“Imagine being crushed under several times your own weight,” Yang Liwei (杨利伟) said in an interview with CCTV; he was the first Chinese astronaut on a manned spaceship. “My face became distorted, tears ran against my will, and the hardest part is that you cannot breath.” Even for such fine specimens, the training is immensely trying. Liu Yang (刘洋), China’s first woman astronaut described her feelings in the centrifuge to Beijing Daily: “Even my hair and my nails felt exhausted. The centrifuge training lasts just a few minutes at a time, but it feels like a 10 kilometer run.”
After being crushed under the weight of their gravity, astronauts are quickly introduced to the weightlessness of freefall, which, although it looks fun on TV, can cause adaptation syndrome, with symptoms such as nausea, vertigo, vomiting, and cardiovascular problems. Yang Liwei described how this happens, in an interview with CCTV: “In my first space voyage, I felt like I was flying backwards with my head down, it was awful. Later, I spoke with astronauts of a later mission, and they had the same feeling…when the feeling lasts it leads to space adaptation syndrome.” According to a study from Shen Xianyun, an expert at the Institute of Space Medico-Engineering, 50 percent of astronauts suffer from this problem.
To date, there is no way to prevent these symptoms. But, in a very Chinese show of hope, China’s astronauts take a ginseng based medicine to stave off the effects of adaptation sickness. However, the best thing they can do to keep symptoms at bay is training of the vestibular system. One way to do this is to sit through a 15 minutes session on a rotating chair; it sounds silly but most people can only stand one minute. Astronauts need to be able to take and perform orders while the chair rotates in full circles at a high speed.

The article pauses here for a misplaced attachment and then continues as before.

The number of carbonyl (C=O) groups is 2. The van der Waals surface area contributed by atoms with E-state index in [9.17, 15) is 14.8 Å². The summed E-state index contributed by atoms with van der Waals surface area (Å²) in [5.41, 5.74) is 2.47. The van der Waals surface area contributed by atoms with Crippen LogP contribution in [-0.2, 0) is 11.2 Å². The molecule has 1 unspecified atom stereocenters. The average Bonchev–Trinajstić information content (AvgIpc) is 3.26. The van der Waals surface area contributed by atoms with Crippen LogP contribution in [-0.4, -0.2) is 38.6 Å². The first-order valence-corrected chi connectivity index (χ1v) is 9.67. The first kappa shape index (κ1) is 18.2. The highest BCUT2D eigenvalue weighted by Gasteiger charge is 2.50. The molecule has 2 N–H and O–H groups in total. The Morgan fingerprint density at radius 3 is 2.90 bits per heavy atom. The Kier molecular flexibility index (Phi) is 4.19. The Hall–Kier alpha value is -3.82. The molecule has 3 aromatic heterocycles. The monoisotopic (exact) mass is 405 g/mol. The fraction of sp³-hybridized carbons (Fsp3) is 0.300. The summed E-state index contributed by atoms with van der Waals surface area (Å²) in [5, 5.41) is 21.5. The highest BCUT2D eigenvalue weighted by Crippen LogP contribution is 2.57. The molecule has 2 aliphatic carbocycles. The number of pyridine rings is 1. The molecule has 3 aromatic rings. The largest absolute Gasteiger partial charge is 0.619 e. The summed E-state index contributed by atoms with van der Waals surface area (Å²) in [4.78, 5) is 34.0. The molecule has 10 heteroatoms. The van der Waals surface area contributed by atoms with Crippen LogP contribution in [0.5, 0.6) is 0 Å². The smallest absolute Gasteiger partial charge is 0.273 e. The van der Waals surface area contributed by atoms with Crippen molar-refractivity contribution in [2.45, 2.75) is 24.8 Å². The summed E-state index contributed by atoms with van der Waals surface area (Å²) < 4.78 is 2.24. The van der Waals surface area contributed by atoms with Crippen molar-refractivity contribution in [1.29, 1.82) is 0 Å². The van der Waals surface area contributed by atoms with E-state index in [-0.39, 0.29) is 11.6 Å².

Another way to build up the vestibular system is weightless training in a freefalling plane. During each session, the plane goes into a freefalling parabola, creating a weightless situation for about 28 seconds. For every training session, the astronaut will go through 10-15 freefalling parabolas. Even astronauts with a well trained vestibular system will start to vomit around the sixth or seventh parabola.
Astronauts are also trained in a hyperbaric chamber and receive five-day training in an upside-down position, during which time they still need to eat, drink, and take photographs as usual. This is all key to making sure they can function in space.
Astronauts train in a water tank, which creates a semi-weightless environment at the China Astronaut Research and Training Center